Enter this URL for the UDDI into the ‘Inquiry URL’ field of the ‘Open Registry’ page and give the registry a name (Figure 4). Then click on the ‘Go’ button.
Figure 4 OU UDDI URL entered into ‘Open Registry’ page
After a time the UDDI should open and you should see your name for the UDDI listed in the Navigator panel. In the Status panel at the bottom, a message stating that the registry was opened successfully should be listed (Figure 5).
Figure 5 Web Services Explorer after opening UDDI
The ‘Registry Details’ page is typical of other pages you will see in the Explorer. There is an additional set of five buttons at the top right-hand corner of this page. These also provide rapid access to common operations that you might want to perform, given that you have opened the UDDI. Again, hovering over a button will display a tool-tip description of the button.
At the top of the page is a set of data items that relate to the subject of the page.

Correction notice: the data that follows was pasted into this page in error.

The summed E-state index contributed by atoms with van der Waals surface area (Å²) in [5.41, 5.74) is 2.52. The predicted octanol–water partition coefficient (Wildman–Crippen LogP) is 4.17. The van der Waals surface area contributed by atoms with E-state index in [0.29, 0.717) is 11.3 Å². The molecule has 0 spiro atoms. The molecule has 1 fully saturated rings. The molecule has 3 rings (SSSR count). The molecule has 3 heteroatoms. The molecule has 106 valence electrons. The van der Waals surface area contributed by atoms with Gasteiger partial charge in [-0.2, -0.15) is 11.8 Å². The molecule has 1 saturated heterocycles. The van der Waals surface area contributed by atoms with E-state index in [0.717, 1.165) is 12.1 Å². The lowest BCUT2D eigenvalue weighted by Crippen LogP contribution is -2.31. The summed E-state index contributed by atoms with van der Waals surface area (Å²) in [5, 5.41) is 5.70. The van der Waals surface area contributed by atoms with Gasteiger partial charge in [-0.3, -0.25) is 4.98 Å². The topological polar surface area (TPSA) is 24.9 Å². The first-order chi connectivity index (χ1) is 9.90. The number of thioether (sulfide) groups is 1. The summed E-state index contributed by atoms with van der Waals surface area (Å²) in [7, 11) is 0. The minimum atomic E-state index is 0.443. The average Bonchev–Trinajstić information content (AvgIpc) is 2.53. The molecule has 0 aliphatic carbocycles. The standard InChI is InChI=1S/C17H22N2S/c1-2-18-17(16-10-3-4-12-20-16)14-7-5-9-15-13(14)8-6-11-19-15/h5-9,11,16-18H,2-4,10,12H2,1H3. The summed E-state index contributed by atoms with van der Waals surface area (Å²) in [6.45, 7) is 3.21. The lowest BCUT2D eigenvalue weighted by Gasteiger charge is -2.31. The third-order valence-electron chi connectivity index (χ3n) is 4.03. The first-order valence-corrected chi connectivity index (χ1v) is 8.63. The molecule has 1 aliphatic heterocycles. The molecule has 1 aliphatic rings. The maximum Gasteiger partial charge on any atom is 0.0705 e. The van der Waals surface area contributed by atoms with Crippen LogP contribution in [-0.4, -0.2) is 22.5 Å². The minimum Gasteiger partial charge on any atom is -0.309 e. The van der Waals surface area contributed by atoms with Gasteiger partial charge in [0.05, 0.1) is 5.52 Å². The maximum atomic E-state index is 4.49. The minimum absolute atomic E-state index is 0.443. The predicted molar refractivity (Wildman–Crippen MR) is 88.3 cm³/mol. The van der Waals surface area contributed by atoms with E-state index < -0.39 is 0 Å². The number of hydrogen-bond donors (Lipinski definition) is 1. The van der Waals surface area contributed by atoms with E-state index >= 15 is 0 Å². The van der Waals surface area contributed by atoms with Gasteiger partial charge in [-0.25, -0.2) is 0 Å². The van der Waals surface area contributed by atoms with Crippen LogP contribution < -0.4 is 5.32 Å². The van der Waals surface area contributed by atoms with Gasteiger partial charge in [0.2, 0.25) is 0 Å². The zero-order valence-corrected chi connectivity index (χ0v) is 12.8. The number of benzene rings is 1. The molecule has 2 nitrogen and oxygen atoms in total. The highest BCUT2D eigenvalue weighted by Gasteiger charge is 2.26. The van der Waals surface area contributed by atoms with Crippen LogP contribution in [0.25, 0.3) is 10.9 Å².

These consist of a ‘Registry Name’ and ‘Inquiry URL’.
At the bottom of the page is a set of ‘Other Actions’ links. These vary according to the page displayed and provide access to typical actions you may want to take, given the current context.
In the ‘Registry Details’ list of ‘Other Actions’ you will find an option called ‘Add to Favorites’. If you select this option then the jUDDI (‘My jUDDI’) will be added to the predefined pull-down list of registries under ‘Favorite Registry’ on the ‘Open Registry’ page that you saw in Figure 4. This means that if you return to the registry after closing Eclipse, you need only select the ‘My jUDDI’ option to fill the ‘Inquiry URL’ and ‘Registry Name’ fields.